The portfolio business model
A significant emerging trend is the increasing adoption of a ‘portfolio’ of business models to maximise revenue generation; and this study identified at least four distinctive variants. First, the market portfolio, when some firms simultaneously deploy two or more business models to tackle different market segments. Each of the business models might not be new, and the financial returns in some markets segments are often financially modest, but by sharing costs, the combined revenues often make the ‘portfolio’ financially lucrative, thereby making each market niche viable.
Secondly, since many creative products can be consumed at different levels of value-added, or re-combined as new products, this creates opportunities to develop a wide range of new niche products by monetising different stages of work-in-progress. This is called the product portfolio. For example, an oil painting by a famous artist is sold as the final product, but the images of different stages of producing the painting is digitally captured and consumed either as new products, or as supplements to the final product. One frame of an unfinished painting can be consumed digitally or printed out as a new piece of artwork. Similar examples were found in films, music, publishing and media. The revenues and impacts are maximised and the resilience of the business is enhanced.
Thirdly, the multi-sided business models, which have been widely adopted by large digital firms – Google, Facebook, Alibaba and Tencent - in the USA and China, where value is created through interactions with multiple stakeholders upstream, downstream and horizontally. However, some creative businesses in the UK are experimenting with similar business models. In the music industry, for example, revenues are increasingly extracted through ‘360 degree contracts’, not only from music sales, but also from advertising, live concerts, merchandise and appearances. Similar examples are found in films and performing arts.
Fourthly, some firms adopt a portfolio of different business models sequentially over time to maximise revenues. For example, a digital artist first charged live audience an entrance fee to experience the process of art creation in his digital studio with 360 degree screens (similar to going to the theatre). The completed digital art is then licenced to clients for a fee. Eventually, the artworks and bespoke products (e.g. a signed print) are sold to collectors.
By capitalising on core capabilities to maximise revenues from different markets, products and stakeholders over time, the portfolio models can significantly enhance a company’s financial sustainability, reduces risks and increases resilience. A range of other emerging trends have also been identified by the study.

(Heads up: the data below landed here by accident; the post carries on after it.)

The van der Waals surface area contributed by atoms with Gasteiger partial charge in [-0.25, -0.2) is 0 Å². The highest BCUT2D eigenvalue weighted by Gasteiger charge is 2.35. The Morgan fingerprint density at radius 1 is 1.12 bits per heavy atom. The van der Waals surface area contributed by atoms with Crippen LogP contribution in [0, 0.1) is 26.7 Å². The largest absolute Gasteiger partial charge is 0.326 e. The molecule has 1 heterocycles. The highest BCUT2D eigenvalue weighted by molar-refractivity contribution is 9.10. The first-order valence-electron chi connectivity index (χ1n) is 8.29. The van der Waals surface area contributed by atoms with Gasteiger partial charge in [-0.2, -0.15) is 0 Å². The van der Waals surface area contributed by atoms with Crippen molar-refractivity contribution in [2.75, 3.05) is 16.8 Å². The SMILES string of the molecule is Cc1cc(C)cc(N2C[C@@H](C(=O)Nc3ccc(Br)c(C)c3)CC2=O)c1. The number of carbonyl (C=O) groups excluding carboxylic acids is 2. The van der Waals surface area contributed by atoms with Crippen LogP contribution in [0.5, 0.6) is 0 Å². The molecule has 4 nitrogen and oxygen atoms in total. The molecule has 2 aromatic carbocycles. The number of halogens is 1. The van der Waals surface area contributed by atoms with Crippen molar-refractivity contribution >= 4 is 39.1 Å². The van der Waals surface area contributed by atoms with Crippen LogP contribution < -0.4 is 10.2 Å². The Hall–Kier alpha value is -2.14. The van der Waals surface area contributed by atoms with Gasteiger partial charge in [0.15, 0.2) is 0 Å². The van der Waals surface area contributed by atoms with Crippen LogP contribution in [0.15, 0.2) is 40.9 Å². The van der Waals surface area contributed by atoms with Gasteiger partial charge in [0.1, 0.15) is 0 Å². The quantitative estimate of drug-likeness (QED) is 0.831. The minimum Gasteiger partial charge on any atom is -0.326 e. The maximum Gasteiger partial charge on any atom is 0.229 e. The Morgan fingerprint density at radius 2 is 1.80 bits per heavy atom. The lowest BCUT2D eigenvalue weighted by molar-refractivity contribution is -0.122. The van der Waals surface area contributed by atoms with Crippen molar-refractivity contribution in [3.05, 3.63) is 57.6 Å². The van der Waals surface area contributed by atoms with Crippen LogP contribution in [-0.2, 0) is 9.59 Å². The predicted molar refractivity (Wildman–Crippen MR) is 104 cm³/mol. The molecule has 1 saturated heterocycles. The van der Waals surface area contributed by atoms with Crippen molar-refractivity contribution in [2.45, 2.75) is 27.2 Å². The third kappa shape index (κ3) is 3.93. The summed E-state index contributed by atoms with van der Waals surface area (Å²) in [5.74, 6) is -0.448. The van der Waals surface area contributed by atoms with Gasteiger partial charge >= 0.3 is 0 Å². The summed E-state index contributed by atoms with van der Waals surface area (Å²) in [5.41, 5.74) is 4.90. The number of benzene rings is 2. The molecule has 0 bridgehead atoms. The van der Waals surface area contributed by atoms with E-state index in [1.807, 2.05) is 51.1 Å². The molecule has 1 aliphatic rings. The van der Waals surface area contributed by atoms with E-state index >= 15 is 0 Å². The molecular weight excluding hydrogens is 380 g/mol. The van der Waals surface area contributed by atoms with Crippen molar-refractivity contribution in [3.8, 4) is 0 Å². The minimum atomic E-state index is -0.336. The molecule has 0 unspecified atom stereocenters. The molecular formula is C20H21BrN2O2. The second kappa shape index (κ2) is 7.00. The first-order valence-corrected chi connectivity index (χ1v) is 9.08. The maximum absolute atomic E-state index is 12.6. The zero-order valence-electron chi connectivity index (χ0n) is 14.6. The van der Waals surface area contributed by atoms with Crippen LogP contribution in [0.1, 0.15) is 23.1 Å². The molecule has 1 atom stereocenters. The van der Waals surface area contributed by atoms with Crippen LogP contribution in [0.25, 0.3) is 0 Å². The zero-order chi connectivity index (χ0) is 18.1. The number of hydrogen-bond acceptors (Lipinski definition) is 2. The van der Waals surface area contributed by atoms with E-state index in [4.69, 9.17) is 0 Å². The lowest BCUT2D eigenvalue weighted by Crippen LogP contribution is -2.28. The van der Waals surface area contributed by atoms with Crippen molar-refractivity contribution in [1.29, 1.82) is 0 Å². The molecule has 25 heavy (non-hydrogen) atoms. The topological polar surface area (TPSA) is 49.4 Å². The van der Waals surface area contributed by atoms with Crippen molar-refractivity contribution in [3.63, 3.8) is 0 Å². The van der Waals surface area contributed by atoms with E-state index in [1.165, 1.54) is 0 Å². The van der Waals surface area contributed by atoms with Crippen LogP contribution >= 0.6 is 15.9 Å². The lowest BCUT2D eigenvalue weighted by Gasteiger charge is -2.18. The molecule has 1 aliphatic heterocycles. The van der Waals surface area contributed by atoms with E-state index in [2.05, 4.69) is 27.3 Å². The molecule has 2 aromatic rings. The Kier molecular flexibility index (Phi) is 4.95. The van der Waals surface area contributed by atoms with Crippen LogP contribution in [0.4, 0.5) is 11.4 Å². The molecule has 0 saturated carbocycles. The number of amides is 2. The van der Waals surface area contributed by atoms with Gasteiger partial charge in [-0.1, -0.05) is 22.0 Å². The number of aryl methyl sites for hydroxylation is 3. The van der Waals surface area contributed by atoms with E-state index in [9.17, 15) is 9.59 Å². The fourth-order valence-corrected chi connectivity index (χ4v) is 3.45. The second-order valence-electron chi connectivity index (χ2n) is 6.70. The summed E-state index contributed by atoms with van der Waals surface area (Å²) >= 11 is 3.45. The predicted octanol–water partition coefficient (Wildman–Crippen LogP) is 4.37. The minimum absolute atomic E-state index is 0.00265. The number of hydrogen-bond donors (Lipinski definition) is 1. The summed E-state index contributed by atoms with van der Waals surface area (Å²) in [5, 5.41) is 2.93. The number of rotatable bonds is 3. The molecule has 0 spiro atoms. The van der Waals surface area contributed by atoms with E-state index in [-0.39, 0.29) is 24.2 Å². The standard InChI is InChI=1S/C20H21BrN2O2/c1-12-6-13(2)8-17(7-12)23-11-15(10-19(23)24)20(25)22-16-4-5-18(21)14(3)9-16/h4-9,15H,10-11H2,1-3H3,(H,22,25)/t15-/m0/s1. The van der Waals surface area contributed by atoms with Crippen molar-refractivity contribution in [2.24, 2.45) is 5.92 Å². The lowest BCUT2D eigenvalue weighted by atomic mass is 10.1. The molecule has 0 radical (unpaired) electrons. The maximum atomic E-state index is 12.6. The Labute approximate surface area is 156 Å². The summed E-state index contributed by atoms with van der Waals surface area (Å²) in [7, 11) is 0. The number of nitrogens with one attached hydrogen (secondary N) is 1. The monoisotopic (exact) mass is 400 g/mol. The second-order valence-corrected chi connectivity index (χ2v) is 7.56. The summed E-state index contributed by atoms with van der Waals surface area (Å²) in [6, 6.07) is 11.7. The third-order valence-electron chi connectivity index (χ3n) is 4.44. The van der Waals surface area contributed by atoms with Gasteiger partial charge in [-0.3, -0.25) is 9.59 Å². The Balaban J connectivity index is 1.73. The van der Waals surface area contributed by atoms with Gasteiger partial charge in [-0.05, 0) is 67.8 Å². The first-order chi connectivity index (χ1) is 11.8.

The creative industries sector deal
The creative industries sector deal includes £150 million of government-industry investment into creative businesses, and a £20 million cultural development fund. This is a good start but much more is needed to help the creative industries to thrive globally.
The deal emphasises that the priority for the sector is scale, particularly in helping the SMEs and entrepreneurs that overwhelmingly make up the sector to grow, but in addition to basic business training, leadership development should focus explicitly on helping creative businesses and entrepreneurs identify and adopt new business models to scale up their businesses and capture the values they create. This calls for a targeted approach to help creative businesses to address long term business growth alongside the creation of new ideas.
It is essential for creative businesses to work with leading business schools at the forefront of business research in understanding digital transformation and identifying sustainable and scalable business models, and in particular, adopting effective approaches to manage the transition to new technologies, new business models and new organisational forms.
Professor Feng Li (PhD, FBAM, FAcSS) is Chair of Information Management at Cass Business School. His research examines how digital technologies can be used to facilitate strategic innovation and organisational transformation across different sectors and domains. He is particularly interested in emerging strategies, business models and organisational designs; and advises senior business leaders and policy makers on how to manage the transition to new technologies, new business models and new organisational forms. His research has attracted over £40m external research funding, and key findings have been published in leading academic journals and widely reported by business oriented magazines and newspapers in different languages. Feng is Fellow of the British Academy of Management (FBAM) and Fellow of the Academy of Social Sciences (FAcSS).